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New South Wales - Organisation

St Thomas More's School (c. 1936 - c. 1944)

c. 1936
c. 1944
Catholic, Children's Home, Disability Institution, Home and School
Alternative Names
  • St Thomas More School for Backward Children
  • St Thomas More's School
  • St Thomas More's School for Backward Children

St Thomas More's School was a private special school located at Linden Lodge, Linden in the early 1940s. It was set up by Marva Temple, who had been Principal of Moresland Special School in North Springwood. Temple was Catholic and supported by clergy, but did not receive funding from the Catholic Church or charities. The school catered for children described as 'difficult, backward and other handicapped children'. Facilities included a nursery for under-sevens with a Kindergarten teacher and individual tuition, a fully trained Matron on staff and a separate house for boys over 12 years. It is not clear when the Home closed.


Marva Temple was highly educated and an activist around the education of children thought to be mentally deficient or subnormal. Alan Searle, in Historic Woodford and Linden, says that Temple was conducting the Moresland Special School in North Springwood when she set up the St. Thomas More's School for Backward Children at Linden Lodge, Linden, with four teachers and 15 students.

Temple appears to have leased Linden Lodge, a one and a half storey Victorian brick house close to the Great Western Highway that dates from 1865-1876. The exact opening date of the school is unknown but it was advertised in The Farmer and Settler in October 1936. The advertisement read:

For Backward Children
Special School for Backward and other Problem Children and Girls.
Specialists' patients received.
Modern education and remedial training.
Gardening and outdoor occupations. Games.
Own Cows, Poultry and Garden Produce.
Entire charge if desired.
Separate Nursery for Children Under Seven Years.
The school is conveniently situated in extensive grounds on the Main Western Rd, 2 hours run from Sydney.

The home was reportedly saved from bushfires the following month.

Marva Temple wrote to The Sydney Morning Herald in August 1937 to advocate for special schools for 'backward children. She believed 'mentally retarded children' were dispirited by class competition, and needed close attention from teachers. She wrote:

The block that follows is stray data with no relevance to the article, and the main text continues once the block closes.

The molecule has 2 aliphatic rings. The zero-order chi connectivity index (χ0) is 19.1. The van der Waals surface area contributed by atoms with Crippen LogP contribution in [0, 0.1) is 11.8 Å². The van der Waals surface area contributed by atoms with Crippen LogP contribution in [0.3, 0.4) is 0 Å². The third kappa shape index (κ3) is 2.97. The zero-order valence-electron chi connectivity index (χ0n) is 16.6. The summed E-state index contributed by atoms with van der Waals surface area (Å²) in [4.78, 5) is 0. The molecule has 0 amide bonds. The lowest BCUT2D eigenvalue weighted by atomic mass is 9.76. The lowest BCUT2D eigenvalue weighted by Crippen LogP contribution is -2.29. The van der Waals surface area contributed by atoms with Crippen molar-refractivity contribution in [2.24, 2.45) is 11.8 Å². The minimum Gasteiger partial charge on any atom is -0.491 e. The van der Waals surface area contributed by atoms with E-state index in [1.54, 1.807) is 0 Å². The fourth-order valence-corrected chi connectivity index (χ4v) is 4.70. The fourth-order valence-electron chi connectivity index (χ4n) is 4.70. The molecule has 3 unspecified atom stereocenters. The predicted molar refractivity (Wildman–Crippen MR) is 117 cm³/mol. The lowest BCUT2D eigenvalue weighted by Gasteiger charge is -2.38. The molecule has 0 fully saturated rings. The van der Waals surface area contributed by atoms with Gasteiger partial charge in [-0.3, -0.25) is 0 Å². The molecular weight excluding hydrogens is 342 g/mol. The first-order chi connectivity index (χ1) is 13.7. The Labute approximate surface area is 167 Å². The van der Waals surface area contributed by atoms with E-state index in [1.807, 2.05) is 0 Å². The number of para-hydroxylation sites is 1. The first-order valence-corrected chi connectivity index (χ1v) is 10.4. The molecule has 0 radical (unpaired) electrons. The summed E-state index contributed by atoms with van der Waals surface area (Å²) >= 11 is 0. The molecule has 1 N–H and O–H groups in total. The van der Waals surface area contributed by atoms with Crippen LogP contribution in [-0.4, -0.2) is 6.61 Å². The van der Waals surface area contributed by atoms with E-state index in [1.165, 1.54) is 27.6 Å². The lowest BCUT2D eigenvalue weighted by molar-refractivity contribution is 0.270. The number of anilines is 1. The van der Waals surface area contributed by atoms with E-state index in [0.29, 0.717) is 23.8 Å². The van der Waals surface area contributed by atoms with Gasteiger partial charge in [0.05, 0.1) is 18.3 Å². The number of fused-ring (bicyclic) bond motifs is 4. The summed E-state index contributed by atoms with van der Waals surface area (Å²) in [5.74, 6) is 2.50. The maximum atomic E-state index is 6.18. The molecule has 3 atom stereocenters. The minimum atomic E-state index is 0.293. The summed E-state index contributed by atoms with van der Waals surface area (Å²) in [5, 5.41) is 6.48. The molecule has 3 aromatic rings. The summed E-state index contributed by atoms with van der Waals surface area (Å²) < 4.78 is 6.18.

In their right environment (namely, in special boarding schools), these children are happy, friendly, and eager to help one another. In a "special school" class work is practically non-existent; each child develops at its own rate, his or her work being only compared with previous individual work, not with that of other children.

At a fundraiser held in Sydney in August 1938, Catholic priest Father Geer spoke about the Home:

Father Geer spoke on behalf of the school, and said he hoped that soon this good work would be under the auspices of the Catholic charities. There were many more applications than can be taken by the school, because of lack of funds, and it seemed a pity to have to close the doors to these needy cases.

Father Geer explained that the school was run by Catholic women for the education of children who are mentally unable to cope with the ordinary school curriculum and the exigencies of ordinary boarding school life.

If placed in a school like this, the back ward child is often harmed by the ever present competition with the more mentally alert child, while should the child be kept close at home there is a tendency to make it so dependent on its parents that in the event of their death there will come almost disaster to the child.

Father Geer urged all present to form a committee and interest themselves in this fine and much - needed work, while it had been proposed to hold a car drive to the school, at Linden, Blue Mountains, one Sunday, when the weather was more certain, perhaps in mid-October.

During the afternoon several children from the school, dressed in pretty blue uniforms, sold sweets and posies of camellias.

Later that year The Sydney Morning Herald reported that Temple took a group of 'sub-normal children' to St Mary's Cathedral to perform a Nativity play. The performance was considered the first of its kind in Australia, and the players used a simplified script written by Margaret Charteris, the wife of Professor AH Charteris, and set to music by 13 year old Charlie Mackerras. The article stated the producer was Temple 'who considers it an interesting experiment in the education of such children.' The children were told the Nativity story, then worked with teachers to 'make up their own little version of it'.

The publicity appears to have paid off, as Searle states that Temple bought the property in 1940. She ran it for some time into the 1940s. After Temple sold the Linden Lodge property it changed hands twice before being restored from 1979.


c. 1936 - c. 1944
Address - St Thomas More's School located at Linden Lodge, 783-789 Great Western Highway, Linden. Location: Linden

Related Glossary Terms

Related Organisations



  • Searle, Alan, Historic Woodford and Linden, Springwood Historical Society, Warrimoo, 1980, 90 pp. Details

Online Resources

Sources used to compile this entry: 'The Art of Teaching: An interesting visitor', The Sydney Morning Herald, 16 May 1928; 'Bushfires', The Sydney Morning Herald, 12 November 1936,; 'For Backward Children', The Farmer and Settler, 29 October 1936,; 'Letters: Backward children [Marva Temple]', The Sydney Morning Herald, 26 August 1937,; 'Children perform nativity play', The Sydney Morning Herald, 9 December 1938,; 'Ld009 : Linden Lodge', in State Heritage Register, NSW Office of Environment and Heritage, 2008?,; Searle, Alan, Historic Woodford and Linden, Springwood Historical Society, Warrimoo, 1980, 90 pp; Information provided by Joan Edwards and Shirley Evans to Naomi Parry, 20-22 May 2013.

Prepared by: Naomi Parry